Andy Ross Agency
I opened my literary agency in January, 2008. Prior to that, I was the owner of the legendary Cody's Books in Berkeley, California for 30 years. The agency represents books in a wide range of subjects including: narrative non-fiction, science, journalism, history, current affairs, contemporary culture, religion, children's books, commercial and literary fiction, and cooking.
I am eager to work with projects in most genres as long as the subject or its treatment is smart, original, and will appeal to a wide readership. In narrative non-fiction I look for writing with a strong voice and robust narrative arc. I like books that tell a big story about culture and society by authors with the authority to write about their subject. I am also seeking projects in all areas by scholars who are at the top of their field and who are committed to writing in style and content for a general audience.
For literary, commercial, and children's fiction, I have only one requirement -- a simple one -- that the writing reveal the terrain of that vast and unexplored country, the human heart.
I am a member of the Association of Author Representatives (AAR).
Visit Andy's Blog: "Ask The Agent" at:
Please send queries and materials only by email to firstname.lastname@example.org
Where to find Andy Ross Agency online
The Man Who Wrote the Book
A hilarious, ingeniously conceived, sexy romp of a novel. Ezra Gordon, underpaid literature professor at a small Baptist college, writes a dirty book under a pseudonym for a little extra cash. Little does he know that his book, Every Inch a Lady, will radically change his life, and throw the campus into chaos.
Ask the Agent: Night Thoughts on Writing and Book Publishing
Anthology of the best writings from literary agent, Andy Ross' blog: "Ask the Agent". Includes advice on getting published, finding an agent, writing book proposals and query letters. Also essays about writing, book publishing, and recollections of his 30 years as owner of the legendary Cody's Books in Berkeley, California. The writing is opinionated, irreverent, and often hysterically funny.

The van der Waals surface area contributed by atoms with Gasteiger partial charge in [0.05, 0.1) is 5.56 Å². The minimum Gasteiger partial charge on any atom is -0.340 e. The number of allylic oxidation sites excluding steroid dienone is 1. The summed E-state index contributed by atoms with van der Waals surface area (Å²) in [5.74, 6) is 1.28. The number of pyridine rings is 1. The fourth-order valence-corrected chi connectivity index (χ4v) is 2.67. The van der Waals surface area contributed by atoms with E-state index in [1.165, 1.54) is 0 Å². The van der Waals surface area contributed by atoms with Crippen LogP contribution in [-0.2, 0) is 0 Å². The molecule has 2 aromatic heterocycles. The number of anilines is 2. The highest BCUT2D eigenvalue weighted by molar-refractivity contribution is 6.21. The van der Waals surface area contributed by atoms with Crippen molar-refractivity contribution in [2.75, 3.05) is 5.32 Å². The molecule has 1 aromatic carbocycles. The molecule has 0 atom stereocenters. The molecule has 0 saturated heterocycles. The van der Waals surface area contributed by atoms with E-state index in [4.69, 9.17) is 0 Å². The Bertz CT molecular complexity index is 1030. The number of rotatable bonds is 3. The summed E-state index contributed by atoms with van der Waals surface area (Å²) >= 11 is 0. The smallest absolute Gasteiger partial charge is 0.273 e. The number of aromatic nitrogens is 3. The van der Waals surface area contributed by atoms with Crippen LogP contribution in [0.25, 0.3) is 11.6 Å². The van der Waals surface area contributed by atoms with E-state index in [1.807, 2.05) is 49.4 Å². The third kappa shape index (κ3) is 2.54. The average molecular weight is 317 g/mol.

Surviving Paradise: One Year On A Disappearing Island
peter rudiak-gould has written a memoir of his year living on a small atoll in the marshall islands, one of the most remote places on earth. It is a story that is often hilarious but with serious and fascinating digressions on the language and politics of the island and the threat that global warming poses to its precarious existence.
The Second Story Man
Set in the bars and hang-outs of New York's East Village in the late 1950s, just before the rise of the pop-drug culture, it's the story of a man who feeds off the lives of others, and of the women who participate in their desgruction in order to sustain him.
Skirts is a novel about three highly intelligent young women in
New York City, coming of age in the early 1960s, when the drug culture
is just taking hold. A kind of “Sex in the City” for the early 1960s.
Face-Time is a political novel about a Washington speechwriter whose girlfriend just happens to be sleeping with the president.
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